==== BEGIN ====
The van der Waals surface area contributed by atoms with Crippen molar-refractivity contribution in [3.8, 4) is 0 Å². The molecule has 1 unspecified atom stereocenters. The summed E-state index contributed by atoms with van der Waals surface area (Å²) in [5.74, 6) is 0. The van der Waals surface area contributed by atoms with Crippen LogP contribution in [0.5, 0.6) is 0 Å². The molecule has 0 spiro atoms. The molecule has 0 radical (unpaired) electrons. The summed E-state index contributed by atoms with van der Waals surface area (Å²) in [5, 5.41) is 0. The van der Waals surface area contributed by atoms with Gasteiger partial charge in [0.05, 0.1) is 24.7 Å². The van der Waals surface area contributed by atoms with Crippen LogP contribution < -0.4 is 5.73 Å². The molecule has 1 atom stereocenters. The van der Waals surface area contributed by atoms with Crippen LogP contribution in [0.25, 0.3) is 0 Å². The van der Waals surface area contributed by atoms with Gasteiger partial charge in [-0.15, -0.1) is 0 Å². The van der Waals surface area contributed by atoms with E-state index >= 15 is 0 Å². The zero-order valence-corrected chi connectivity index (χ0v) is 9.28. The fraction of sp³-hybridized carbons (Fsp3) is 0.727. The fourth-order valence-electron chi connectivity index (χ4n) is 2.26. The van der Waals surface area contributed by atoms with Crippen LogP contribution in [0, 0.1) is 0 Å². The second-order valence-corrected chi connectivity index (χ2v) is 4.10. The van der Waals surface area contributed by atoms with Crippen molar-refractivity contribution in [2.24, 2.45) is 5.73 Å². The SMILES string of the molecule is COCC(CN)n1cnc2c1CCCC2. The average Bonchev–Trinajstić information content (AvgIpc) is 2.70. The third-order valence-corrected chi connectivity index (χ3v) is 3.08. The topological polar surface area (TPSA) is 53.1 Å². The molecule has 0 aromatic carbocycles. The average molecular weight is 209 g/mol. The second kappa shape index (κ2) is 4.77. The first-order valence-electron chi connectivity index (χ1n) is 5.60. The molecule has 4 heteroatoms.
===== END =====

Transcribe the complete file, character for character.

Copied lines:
The van der Waals surface area contributed by atoms with Crippen molar-refractivity contribution in [3.8, 4) is 0 Å². The molecule has 1 unspecified atom stereocenters. The summed E-state index contributed by atoms with van der Waals surface area (Å²) in [5.74, 6) is 0. The van der Waals surface area contributed by atoms with Crippen LogP contribution in [0.5, 0.6) is 0 Å². The molecule has 0 spiro atoms. The molecule has 0 radical (unpaired) electrons. The summed E-state index contributed by atoms with van der Waals surface area (Å²) in [5, 5.41) is 0. The van der Waals surface area contributed by atoms with Gasteiger partial charge in [0.05, 0.1) is 24.7 Å². The van der Waals surface area contributed by atoms with Crippen LogP contribution < -0.4 is 5.73 Å². The molecule has 1 atom stereocenters. The van der Waals surface area contributed by atoms with Crippen LogP contribution in [0.25, 0.3) is 0 Å². The van der Waals surface area contributed by atoms with Gasteiger partial charge in [-0.15, -0.1) is 0 Å². The van der Waals surface area contributed by atoms with E-state index >= 15 is 0 Å². The zero-order valence-corrected chi connectivity index (χ0v) is 9.28. The fraction of sp³-hybridized carbons (Fsp3) is 0.727. The fourth-order valence-electron chi connectivity index (χ4n) is 2.26. The van der Waals surface area contributed by atoms with Crippen LogP contribution in [0, 0.1) is 0 Å². The second-order valence-corrected chi connectivity index (χ2v) is 4.10. The van der Waals surface area contributed by atoms with Crippen molar-refractivity contribution in [2.24, 2.45) is 5.73 Å². The SMILES string of the molecule is COCC(CN)n1cnc2c1CCCC2. The average Bonchev–Trinajstić information content (AvgIpc) is 2.70. The third-order valence-corrected chi connectivity index (χ3v) is 3.08. The topological polar surface area (TPSA) is 53.1 Å². The molecule has 0 aromatic carbocycles. The average molecular weight is 209 g/mol. The second kappa shape index (κ2) is 4.77. The first-order valence-electron chi connectivity index (χ1n) is 5.60. The molecule has 4 heteroatoms.